Sun finishing up the complete open-sourcing of the Java Platform

It seems that Sun Microsystems is now moving swiftly toward open-sourcing all of the Java platform. At present, all but some 4% of the platform has been opened up and released without constraints. The remaining pieces, which include some sound, graphics and SNMP functionality, will soon be opened up as well.

The reasoning behind this push for completely open-sourcing the Java platform is that it will now be able to be packaged and shipped with Linux distributions, which often only package truly and fully open-source software. This will help push Java usage and development to more places than ever before, and will really hit home with the type of crowd you want using your development platform - open-source developers.

Sun is working closely with Linux distributors like OpenSuse, Ubuntu and Fedora to make all of this a possibility. "We're hoping to see some movement [with the] Linux distributions in the very near future, hopefully by JavaOne," said Rich Sands, group manager for developer marketing at Sun, in an interview on Tuesday. As a side note, JavaOne will take place in San Francisco in two weeks.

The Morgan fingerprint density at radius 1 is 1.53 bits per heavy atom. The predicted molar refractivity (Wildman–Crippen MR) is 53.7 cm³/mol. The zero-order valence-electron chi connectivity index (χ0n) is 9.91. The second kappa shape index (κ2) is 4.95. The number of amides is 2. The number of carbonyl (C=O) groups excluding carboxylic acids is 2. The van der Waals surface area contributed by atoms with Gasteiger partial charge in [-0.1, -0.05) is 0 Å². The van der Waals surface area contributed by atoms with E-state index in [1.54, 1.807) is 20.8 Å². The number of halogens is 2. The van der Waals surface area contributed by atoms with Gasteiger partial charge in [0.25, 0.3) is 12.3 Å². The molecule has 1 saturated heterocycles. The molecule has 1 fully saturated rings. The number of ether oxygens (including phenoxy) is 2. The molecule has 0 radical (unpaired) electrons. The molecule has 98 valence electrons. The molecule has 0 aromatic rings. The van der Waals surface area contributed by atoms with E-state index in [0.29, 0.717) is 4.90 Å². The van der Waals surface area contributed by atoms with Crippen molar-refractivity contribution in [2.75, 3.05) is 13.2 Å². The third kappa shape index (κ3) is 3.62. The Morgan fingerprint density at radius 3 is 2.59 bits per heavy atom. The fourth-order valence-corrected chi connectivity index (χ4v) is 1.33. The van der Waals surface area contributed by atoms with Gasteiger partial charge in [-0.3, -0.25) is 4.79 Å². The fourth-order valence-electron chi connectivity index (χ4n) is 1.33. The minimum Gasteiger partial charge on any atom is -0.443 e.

Although I am not a developer in the strict sense, I do regularly script things in Python and write small apps here and there. Python is a very powerful language, and I love it to death, but bringing Java to the masses through a truly open implementation of the platform is a huge step toward forming a development core around a truly multi-platform development platform (no pun intended.)

There was once a time when resources in a computer were limited and efficiency in coding was of paramount importance. Today, however, resources are plentiful and hardware is cheap. It makes more sense now to work with a slightly less efficient development platform that can run on any operating system and throw more hardware where needed to increase speed.
This step by Sun can possibly lead to a scenario where most new applications are written once in Java and able to run on just about any hardware. This drastically reduces development time (and cost) for multi-platform applications while at the same time increasing the possible user base of an application. It's truly a win-win situation for Sun and application developers everywhere.

Perhaps in another post I will delve into how the implementation of the Java Virtual Machine (JVM) as a virtual appliance that runs in virtualization software like VMware or VirtualBox can result in the eventual removal of an operating system all together? What do you think?

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